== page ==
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NUCLEUS: a virtual joint centre to deliver enhanced nitrogen use efficiency via an integrated soil-plant systems approach for the UK & Brasil

Posted by | February 21, 2021

Principal investigators: Professor Sacha Mooney, the University of Nottingham; Professor Ciro A Rosolem, São Paulo State University

Associated with: BBSRC-Newton Fund Call for Virtual Joint Centres with Brazil, China and India in Agricultural Nitrogen

Project Summary:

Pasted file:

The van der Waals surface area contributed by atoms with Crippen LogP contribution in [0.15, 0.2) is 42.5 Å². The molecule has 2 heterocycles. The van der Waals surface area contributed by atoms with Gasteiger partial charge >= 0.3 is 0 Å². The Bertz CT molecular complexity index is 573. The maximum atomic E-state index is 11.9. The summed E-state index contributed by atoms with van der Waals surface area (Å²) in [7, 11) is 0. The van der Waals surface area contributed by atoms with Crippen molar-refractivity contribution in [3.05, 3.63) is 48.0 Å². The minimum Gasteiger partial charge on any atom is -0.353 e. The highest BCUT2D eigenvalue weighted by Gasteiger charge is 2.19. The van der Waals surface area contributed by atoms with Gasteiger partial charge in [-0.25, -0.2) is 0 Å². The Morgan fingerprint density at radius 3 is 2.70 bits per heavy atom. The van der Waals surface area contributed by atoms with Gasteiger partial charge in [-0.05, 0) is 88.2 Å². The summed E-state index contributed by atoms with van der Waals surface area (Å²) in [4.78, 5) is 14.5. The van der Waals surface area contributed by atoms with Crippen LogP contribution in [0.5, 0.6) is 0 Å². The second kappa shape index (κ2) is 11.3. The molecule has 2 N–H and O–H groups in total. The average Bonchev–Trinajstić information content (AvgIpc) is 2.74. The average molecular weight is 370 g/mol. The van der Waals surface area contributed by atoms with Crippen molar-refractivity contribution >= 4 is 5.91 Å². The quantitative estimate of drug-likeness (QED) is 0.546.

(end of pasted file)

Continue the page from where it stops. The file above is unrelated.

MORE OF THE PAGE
With available land, water and sunlight, Brazil is considered one of the bread baskets of the world. Nitrogen is a key limiting factor for crop growth and yield, necessitating the routine addition of synthetic N fertilisers. Similar to the UK, average nitrogen recovery (how much the plant actually uses) in Brazilian agriculture has been estimated to be around 70%, however, enormous regional variation exists. For example, nitrogen use efficiency (NUE) is higher in intensively farmed and industrialized parts of the country but remains low in former Amazonian areas where severe N-depletion has occurred due to inappropriate shifting cultivation practices (e.g. fires, insufficient fallow, erosion). In the Centre, South and Southwest of Brazil, significant N losses occur through leaching, emissions of nitrous oxide (a potent greenhouse gas), ammonium volatilization, and losses through plant tissues and erosion. For both Brazil and the UK, there is a major need and potential to increase agronomic nitrogen use efficiency and this will be the focus of NUCLEUS, a newly formed Virtual Joint Centre to deliver enhanced Nitrogen Use effiCiency via an integrated SoiL-Plant systEms approach for the Uk & BraSil. NUCLEUS brings together 12 world-class partners with extensive and complementary expertise in soil, plant and environmental sciences with the socio-economic, ethical, cultural and educational needs of agricultural communities. Partner institutions are from different regions in both the UK and Brazil, addressing both the spatial diversity of agroecosystems and providing a wide variety in stakeholder networks. The British partners are the University of Nottingham, the University of Aberdeen, Rothamsted Research, and Bangor University. Partners in Brazil include Sao Paulo State University, the University of Sao Paulo, the University of Western Sao Paulo, the Agronomic Institute of Campinas, Embrapa Rice and Beans, the Goiano Federal Institute, the Federal University of Goias, and Maranhao State University.